Challenges with current data architecture
Due to the limitations of data lakes and warehouses, a common approach is to use multiple systems – a data lake, several data warehouses and other specialized systems, resulting in three common problems:
1. Lack of openness: Data warehouses lock data into proprietary formats that increase the cost of migrating data or workloads to other systems. Given that data warehouses primarily provide SQL-only access, it is hard to run any other analytics engines, such as machine learning systems. Moreover, it is very expensive and slow to directly access data in the warehouse with SQL, making integrations with other technologies difficult.
2. Limited support for machine learning: Despite much research on the confluence of ML and data management, none of the leading machine learning systems, such as TensorFlow, PyTorch and XGBoost, work well on top of warehouses. Unlike BI, which extracts a small amount of data, ML systems process large datasets using complex non-SQL code. For these use cases, warehouse vendors recommend exporting data to files, which further increases complexity and staleness.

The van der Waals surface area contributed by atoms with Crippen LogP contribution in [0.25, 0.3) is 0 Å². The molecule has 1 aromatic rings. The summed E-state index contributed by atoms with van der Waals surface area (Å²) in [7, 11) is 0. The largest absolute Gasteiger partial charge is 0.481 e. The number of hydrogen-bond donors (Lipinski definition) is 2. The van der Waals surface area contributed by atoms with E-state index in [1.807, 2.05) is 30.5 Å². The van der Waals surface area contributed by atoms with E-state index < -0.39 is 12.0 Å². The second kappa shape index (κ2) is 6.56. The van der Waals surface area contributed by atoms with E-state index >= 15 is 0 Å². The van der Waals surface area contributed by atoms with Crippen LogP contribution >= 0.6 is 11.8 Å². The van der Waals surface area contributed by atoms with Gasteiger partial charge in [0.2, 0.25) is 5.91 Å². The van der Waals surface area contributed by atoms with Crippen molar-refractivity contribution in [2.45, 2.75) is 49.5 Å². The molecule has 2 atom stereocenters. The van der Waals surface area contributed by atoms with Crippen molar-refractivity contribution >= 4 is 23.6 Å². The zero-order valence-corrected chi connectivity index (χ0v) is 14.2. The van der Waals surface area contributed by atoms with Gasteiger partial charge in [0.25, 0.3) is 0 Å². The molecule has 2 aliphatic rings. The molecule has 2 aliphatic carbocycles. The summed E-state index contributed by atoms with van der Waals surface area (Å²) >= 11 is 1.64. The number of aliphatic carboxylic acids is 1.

3. Forced trade-off between data lakes and data warehouses: More than 90% of enterprise data is stored in data lakes due to its flexibility from open direct access to files and low cost, as it uses cheap storage. To overcome the lack of performance and quality issues of the data lake, enterprises ETLed a small subset of data in the data lake to a downstream data warehouse for the most important decision support and BI applications. This dual system architecture requires continuous engineering to ETL data between the lake and warehouse. Each ETL step risks incurring failures or introducing bugs that reduce data quality, while keeping the data lake and warehouse consistent is difficult and costly. Apart from paying for continuous ETL, users pay double the storage cost for data copied to a warehouse.